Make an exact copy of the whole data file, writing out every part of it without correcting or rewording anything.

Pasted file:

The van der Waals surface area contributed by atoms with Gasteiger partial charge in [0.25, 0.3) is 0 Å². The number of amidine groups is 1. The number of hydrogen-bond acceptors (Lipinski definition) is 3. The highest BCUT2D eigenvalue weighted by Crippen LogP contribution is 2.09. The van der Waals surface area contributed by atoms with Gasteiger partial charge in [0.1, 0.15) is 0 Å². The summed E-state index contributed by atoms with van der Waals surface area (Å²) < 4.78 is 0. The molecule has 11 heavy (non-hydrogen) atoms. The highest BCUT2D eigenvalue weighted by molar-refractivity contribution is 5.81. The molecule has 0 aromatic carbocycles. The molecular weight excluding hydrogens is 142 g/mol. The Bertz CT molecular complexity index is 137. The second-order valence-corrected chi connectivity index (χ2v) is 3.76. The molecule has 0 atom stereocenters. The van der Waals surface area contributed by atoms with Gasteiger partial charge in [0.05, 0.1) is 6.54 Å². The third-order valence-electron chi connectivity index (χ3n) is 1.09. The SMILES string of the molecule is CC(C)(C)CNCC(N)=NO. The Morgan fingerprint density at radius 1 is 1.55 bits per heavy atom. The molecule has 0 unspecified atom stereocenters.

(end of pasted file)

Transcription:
The van der Waals surface area contributed by atoms with Gasteiger partial charge in [0.25, 0.3) is 0 Å². The number of amidine groups is 1. The number of hydrogen-bond acceptors (Lipinski definition) is 3. The highest BCUT2D eigenvalue weighted by Crippen LogP contribution is 2.09. The van der Waals surface area contributed by atoms with Gasteiger partial charge in [0.1, 0.15) is 0 Å². The summed E-state index contributed by atoms with van der Waals surface area (Å²) < 4.78 is 0. The molecule has 11 heavy (non-hydrogen) atoms. The highest BCUT2D eigenvalue weighted by molar-refractivity contribution is 5.81. The molecule has 0 aromatic carbocycles. The molecular weight excluding hydrogens is 142 g/mol. The Bertz CT molecular complexity index is 137. The second-order valence-corrected chi connectivity index (χ2v) is 3.76. The molecule has 0 atom stereocenters. The van der Waals surface area contributed by atoms with Gasteiger partial charge in [0.05, 0.1) is 6.54 Å². The third-order valence-electron chi connectivity index (χ3n) is 1.09. The SMILES string of the molecule is CC(C)(C)CNCC(N)=NO. The Morgan fingerprint density at radius 1 is 1.55 bits per heavy atom. The molecule has 0 unspecified atom stereocenters.